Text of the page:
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Thread: best saw choice

  1. #1
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    best saw choice

    I am wanting to set up a dedicated saw and fence system to cut wide high profile molding at a 45 degrees. I want precise clean accuracy. My question is what style saw do you all feel is the best as far as blade deflection, arm movement and bearing tolerance. A radial arm saw, miter saw or sliding miter saw. Any brands stand out??

  2. #2
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    Quote Originally Posted by ken lutes View Post
    I am wanting to set up a dedicated saw and fence system to cut wide high profile molding at a 45 degrees. I want precise clean accuracy. My question is what style saw do you all feel is the best as far as blade deflection, arm movement and bearing tolerance. A radial arm saw, miter saw or sliding miter saw. Any brands stand out??
    IMHO none of the above. The radial arm saw can have deflection to to the cantiliver of the saw the the miter saw has a problem due to the angle of the arc as you drop it down the slider stands a better chance then the other two but my first choice would be a dedicated TS. Once set up and tuned I think it would give the most consistant cuts.
    "There’s a lot of work being done today that doesn’t have any soul in it. The technique may be the utmost perfection, yet it is lifeless. It doesn’t have a soul. I hope my furniture has a soul to it." - Sam Maloof
    The Pessimist complains about the wind; The Optimist expects it to change;The Realist adjusts the sails.~ William Arthur Ward

  3. #3
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    after thinking about it more the slider would have the same problem as the RAS. So I'm sticking to the TS with a dedicated sled.
    "There’s a lot of work being done today that doesn’t have any soul in it. The technique may be the utmost perfection, yet it is lifeless. It doesn’t have a soul. I hope my furniture has a soul to it." - Sam Maloof
    The Pessimist complains about the wind; The Optimist expects it to change;The Realist adjusts the sails.~ William Arthur Ward

  4. #4
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    I have a sled set up for my table saw. I guess I was wondering about not having to move the molding. Looks like that would help.

  5. #5
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    The down side to a table saw will be keeping a 16 foot piece of trim on a sled.
    But if your cutting shorts It would work fine.
    If you ask the guys that have one of these http://www.festoolusa.com/products/s...und-miter-saws They will tell you there is nothing better. I don't know about them and I am still trying to figure out why it is twice the money as all the rest.
    I should add that I have cut one or two crown moldings over the years and have yet to cut them on any thing but a miter saw.
    Last edited by Chuck Thoits; 01-21-2010 at 03:32 AM.
    It could be worse You could be on fire.
    Stupid hurts.

  6. #6
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    re

    Chuck I kinda had the same thoughts. It just seems that if the trim stayed stationary it would be better. But then you are at the mercy of how accurate the saw is. Also one advantage of the table saw would be that it would have more horse and torque so to speak to keep the blade from flexing. In my opinion that is one fault of the compound saws They are a little weak for the blade size. You have to exercise good technique to keep the blade up to max rpm. Watch the blade flex when powering up or down. Slight but it does tend to flex. Have you noticed this or am I seeing things?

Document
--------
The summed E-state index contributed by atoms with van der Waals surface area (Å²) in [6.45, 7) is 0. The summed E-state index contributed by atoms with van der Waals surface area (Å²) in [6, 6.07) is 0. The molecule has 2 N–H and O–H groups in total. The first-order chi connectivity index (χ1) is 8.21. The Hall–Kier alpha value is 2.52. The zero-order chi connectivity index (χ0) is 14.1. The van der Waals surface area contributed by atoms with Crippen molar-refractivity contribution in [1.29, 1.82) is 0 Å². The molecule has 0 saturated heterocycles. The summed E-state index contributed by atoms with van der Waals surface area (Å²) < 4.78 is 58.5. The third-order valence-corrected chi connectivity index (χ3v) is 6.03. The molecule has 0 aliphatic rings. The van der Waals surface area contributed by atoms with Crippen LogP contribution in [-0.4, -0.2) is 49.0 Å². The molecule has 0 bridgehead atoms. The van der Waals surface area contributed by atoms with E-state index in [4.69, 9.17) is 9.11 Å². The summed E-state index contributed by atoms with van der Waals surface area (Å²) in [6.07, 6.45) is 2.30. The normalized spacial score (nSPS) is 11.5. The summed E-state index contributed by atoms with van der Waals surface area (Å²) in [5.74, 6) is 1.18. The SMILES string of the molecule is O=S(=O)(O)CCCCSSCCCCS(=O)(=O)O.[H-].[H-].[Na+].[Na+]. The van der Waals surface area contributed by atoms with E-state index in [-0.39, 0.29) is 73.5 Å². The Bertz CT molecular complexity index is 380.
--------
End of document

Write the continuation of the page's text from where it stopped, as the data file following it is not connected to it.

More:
7. #7
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    While I've cut my share of trim with my CMS and suffered through the deflection of the RAS I have not used a slider. I base my opinion on the sucess I've had cutting miters on my Table saw. I think with an adaquate infeed you could get good results with the table saw.
    "There’s a lot of work being done today that doesn’t have any soul in it. The technique may be the utmost perfection, yet it is lifeless. It doesn’t have a soul. I hope my furniture has a soul to it." - Sam Maloof
    The Pessimist complains about the wind; The Optimist expects it to change;The Realist adjusts the sails.~ William Arthur Ward

  8. #8
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    Ken on some of the cheaper blades I have seen flex. Or when the blade starts to dull. I have also seen this with a table saw. It seems to be more common with the 10" blades than the 12s. I would say that it is more the technique than the tool. No matter which tool you use for the job find the thickest blade you can compound cuts will put some side load on the blade.
    I have not found any of the 12" miter saws I have used to be under powered.
    8" and 10" ones yes but not 12"
    It could be worse You could be on fire.
    Stupid hurts.

  9. #9
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    Why not get a saw that get's it close, and use one of those trimmer thingys to fine tune the cut to perfection?

    Something like this maybee... http://grizzly.com/products/G1690

    If precision is what you are looking for, I'd guess thats why they use this type of thing for picture frames. The only problem is if it doesn't work with the height of the molding you are looking for...
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  10. #10
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    Ken If your seeing flex on start up I would say you ether have an inexpensive thin kerf blade or bearing issues with the saw.
    It could be worse You could be on fire.
    Stupid hurts.

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